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Proposed Emergency Homeless Shelter Near Leinkauf

This information is shared from The Government Street Collaborative. The LHDNO Board is waiting for feedback from residents and the June 12 Community Meeting with Councilman Manzie to gain more information, and have taken no position at this time. We do have questions. Please attend the June 12 meeting, 5:30 p.m., at The Pillars corner of Houston and Government Streets.



target population and needs and services as yet unspecified


The Planning Commission is charged by law with guiding development that is harmonious to the surrounding area, and which protects the health, safety, and quality of life of area citizens. The City Council is charged with insuring that harmonious development through its legislative approval authority. We present the following evidence about Government Street Frontage and the neighborhoods and historic districts surrounding:

  1. Government Street Collaborative analysis of public records reveal that, based on 2017 records and on-the-ground surveying, the development from Broad to the cannon is approximately 44% family residential, less than 10% B2 or B3 business, and approximately 25% to 30% low impact "nine to five" weekday B1 buffer business. After hours and on weekends and holidays all but retail business serving local neighbors is closed, turning the neighborhood over to the families living here.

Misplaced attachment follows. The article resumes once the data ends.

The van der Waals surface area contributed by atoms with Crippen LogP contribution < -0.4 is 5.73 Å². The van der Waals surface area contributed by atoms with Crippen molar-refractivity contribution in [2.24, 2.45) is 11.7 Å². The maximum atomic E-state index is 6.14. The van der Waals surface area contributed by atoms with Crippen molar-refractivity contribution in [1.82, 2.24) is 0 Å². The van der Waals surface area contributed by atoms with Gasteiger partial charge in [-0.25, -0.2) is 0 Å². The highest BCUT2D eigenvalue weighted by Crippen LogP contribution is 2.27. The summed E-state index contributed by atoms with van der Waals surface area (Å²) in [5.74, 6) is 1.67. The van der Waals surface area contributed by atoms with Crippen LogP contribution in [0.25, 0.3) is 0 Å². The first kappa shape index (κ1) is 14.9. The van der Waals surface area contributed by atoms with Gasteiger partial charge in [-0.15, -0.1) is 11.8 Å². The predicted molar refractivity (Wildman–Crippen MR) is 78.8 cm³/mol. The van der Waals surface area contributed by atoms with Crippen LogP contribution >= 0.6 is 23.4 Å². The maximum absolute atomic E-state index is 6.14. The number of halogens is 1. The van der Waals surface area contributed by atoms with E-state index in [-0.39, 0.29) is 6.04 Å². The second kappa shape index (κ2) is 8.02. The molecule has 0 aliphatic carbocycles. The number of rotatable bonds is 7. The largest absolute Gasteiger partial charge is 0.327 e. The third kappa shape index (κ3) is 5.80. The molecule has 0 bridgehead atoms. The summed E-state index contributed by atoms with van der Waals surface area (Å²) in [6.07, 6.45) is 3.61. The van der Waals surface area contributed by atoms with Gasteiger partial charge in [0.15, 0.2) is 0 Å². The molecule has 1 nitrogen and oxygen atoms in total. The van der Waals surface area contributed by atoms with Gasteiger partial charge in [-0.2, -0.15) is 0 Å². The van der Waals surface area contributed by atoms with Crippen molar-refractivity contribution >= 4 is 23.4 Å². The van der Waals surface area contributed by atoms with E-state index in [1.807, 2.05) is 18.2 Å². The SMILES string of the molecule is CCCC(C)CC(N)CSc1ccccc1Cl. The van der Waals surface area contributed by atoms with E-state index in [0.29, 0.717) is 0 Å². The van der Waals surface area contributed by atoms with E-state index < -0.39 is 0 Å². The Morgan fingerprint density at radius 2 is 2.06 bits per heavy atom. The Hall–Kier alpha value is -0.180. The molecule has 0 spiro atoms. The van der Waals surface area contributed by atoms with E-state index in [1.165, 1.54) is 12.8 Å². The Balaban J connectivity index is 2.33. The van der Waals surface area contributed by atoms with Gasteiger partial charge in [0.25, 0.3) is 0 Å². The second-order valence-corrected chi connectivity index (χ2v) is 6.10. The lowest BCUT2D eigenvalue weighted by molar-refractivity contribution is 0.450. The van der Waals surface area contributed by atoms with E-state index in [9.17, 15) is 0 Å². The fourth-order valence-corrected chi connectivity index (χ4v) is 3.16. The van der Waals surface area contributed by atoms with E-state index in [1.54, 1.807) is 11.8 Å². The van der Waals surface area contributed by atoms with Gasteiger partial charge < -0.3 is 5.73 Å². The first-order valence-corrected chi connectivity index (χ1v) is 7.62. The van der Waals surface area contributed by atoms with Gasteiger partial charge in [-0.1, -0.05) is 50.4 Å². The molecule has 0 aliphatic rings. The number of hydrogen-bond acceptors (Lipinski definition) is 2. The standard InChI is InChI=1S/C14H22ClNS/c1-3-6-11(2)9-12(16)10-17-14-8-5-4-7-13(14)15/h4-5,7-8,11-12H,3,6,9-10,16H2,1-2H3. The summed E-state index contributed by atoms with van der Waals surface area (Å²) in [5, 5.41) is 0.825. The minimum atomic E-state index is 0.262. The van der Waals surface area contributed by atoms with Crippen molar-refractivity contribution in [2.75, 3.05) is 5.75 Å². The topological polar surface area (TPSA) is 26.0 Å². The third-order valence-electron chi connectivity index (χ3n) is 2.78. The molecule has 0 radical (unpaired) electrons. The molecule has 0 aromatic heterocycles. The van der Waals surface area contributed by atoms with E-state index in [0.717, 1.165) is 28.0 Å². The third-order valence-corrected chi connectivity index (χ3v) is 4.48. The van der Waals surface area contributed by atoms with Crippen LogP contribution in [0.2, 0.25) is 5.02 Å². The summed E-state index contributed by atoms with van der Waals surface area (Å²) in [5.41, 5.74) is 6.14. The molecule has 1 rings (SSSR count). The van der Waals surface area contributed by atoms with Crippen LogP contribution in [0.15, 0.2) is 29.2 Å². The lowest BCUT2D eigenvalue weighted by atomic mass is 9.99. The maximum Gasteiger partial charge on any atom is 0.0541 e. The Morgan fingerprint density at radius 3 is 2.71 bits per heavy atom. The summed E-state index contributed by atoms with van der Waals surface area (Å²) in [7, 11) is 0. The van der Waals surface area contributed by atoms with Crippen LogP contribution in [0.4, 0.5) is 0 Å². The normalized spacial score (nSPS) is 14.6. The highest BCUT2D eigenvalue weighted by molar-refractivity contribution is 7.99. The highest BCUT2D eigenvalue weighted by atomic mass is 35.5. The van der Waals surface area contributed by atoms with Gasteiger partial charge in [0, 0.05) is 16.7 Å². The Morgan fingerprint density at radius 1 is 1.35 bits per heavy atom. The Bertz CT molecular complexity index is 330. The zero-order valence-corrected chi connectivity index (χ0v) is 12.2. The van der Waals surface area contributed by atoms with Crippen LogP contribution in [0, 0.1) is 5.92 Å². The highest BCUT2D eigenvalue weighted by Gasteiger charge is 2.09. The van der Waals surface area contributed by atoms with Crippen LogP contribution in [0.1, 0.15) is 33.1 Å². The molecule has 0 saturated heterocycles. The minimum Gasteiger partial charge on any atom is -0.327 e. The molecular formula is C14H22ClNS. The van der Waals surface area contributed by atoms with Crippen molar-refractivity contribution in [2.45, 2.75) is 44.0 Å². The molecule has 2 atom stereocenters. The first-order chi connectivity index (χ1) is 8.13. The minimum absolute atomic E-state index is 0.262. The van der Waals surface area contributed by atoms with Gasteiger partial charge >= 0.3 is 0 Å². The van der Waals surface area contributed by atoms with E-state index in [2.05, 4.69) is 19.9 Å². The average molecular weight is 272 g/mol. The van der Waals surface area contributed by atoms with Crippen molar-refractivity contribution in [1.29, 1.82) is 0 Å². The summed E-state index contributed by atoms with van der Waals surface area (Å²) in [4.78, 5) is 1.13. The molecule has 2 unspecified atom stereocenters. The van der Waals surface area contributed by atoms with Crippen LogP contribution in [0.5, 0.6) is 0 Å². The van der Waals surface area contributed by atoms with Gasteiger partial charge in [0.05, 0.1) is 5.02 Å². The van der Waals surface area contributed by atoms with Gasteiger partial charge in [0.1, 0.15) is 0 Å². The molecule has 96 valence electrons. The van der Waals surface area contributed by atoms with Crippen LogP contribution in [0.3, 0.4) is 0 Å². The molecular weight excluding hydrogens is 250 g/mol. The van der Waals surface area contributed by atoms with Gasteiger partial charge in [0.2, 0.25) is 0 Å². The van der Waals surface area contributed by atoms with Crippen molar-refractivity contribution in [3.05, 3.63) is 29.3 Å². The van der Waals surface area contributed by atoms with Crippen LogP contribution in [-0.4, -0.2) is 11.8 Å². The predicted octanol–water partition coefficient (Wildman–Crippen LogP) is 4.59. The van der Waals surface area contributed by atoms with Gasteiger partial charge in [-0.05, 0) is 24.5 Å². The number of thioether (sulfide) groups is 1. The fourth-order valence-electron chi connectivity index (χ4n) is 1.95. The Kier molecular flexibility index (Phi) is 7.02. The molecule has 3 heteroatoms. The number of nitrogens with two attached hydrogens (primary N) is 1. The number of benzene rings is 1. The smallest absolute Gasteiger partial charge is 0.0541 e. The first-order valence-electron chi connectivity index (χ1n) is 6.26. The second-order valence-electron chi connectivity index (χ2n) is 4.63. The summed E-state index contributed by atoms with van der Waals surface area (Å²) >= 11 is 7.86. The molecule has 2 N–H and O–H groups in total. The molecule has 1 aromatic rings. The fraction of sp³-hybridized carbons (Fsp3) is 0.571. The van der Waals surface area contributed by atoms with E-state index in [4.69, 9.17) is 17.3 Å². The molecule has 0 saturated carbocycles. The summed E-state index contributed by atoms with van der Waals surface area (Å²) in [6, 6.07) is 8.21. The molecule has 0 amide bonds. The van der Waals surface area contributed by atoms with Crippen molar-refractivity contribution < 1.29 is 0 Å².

2. This “9 to 5 model” for non-retail business development on Government Street frontage allows the type of mixed use that can serve both residential families and economic business development, and this mixed use is the model the GSC supports for Government Street.

3. We ask the Planning Commission to make a decision that insures our historic and residential districts remain the neighborhoods we invested in and raise our families in, providing an elevated Quality of Life.

4. The proposed development is not appropriate in this residential location and is not harmonious with Government Street frontage development in these neighborhoods.

*Family residential backs up to this property.

*This site is two blocks from and on the routing for the location of weekly fall high school football games and other long standing city athletic events.

*Family residential comprises all of the property to the north across Gov’t. St. and to the east for a half mile except for St Johns Church and The Pillars.

*This 24/7 facility will operate at night and on weekends and this 24/7 operation is a major concern of residents since current B1 "buffer" businesses are low impact and are 9 to 5, M-F, and return the area to residents for neighorhood recreation otherwise.